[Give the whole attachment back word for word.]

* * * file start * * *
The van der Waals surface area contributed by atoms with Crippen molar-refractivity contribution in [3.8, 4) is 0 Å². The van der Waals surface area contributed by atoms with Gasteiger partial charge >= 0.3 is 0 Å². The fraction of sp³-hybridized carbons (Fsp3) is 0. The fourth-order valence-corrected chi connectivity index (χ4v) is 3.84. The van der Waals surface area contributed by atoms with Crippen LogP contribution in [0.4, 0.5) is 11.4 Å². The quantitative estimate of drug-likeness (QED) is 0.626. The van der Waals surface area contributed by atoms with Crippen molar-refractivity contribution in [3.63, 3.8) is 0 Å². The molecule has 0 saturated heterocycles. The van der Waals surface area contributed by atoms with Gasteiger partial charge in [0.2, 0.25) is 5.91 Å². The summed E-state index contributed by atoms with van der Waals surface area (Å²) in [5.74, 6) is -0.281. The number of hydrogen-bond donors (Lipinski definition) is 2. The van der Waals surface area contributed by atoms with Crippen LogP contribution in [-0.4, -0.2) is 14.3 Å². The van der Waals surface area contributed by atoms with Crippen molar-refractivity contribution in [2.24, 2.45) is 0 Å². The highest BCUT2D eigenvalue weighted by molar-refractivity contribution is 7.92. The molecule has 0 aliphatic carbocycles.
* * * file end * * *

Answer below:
The van der Waals surface area contributed by atoms with Crippen molar-refractivity contribution in [3.8, 4) is 0 Å². The van der Waals surface area contributed by atoms with Gasteiger partial charge >= 0.3 is 0 Å². The fraction of sp³-hybridized carbons (Fsp3) is 0. The fourth-order valence-corrected chi connectivity index (χ4v) is 3.84. The van der Waals surface area contributed by atoms with Crippen LogP contribution in [0.4, 0.5) is 11.4 Å². The quantitative estimate of drug-likeness (QED) is 0.626. The van der Waals surface area contributed by atoms with Crippen molar-refractivity contribution in [3.63, 3.8) is 0 Å². The molecule has 0 saturated heterocycles. The van der Waals surface area contributed by atoms with Gasteiger partial charge in [0.2, 0.25) is 5.91 Å². The summed E-state index contributed by atoms with van der Waals surface area (Å²) in [5.74, 6) is -0.281. The number of hydrogen-bond donors (Lipinski definition) is 2. The van der Waals surface area contributed by atoms with Crippen LogP contribution in [-0.4, -0.2) is 14.3 Å². The van der Waals surface area contributed by atoms with Crippen molar-refractivity contribution in [2.24, 2.45) is 0 Å². The highest BCUT2D eigenvalue weighted by molar-refractivity contribution is 7.92. The molecule has 0 aliphatic carbocycles.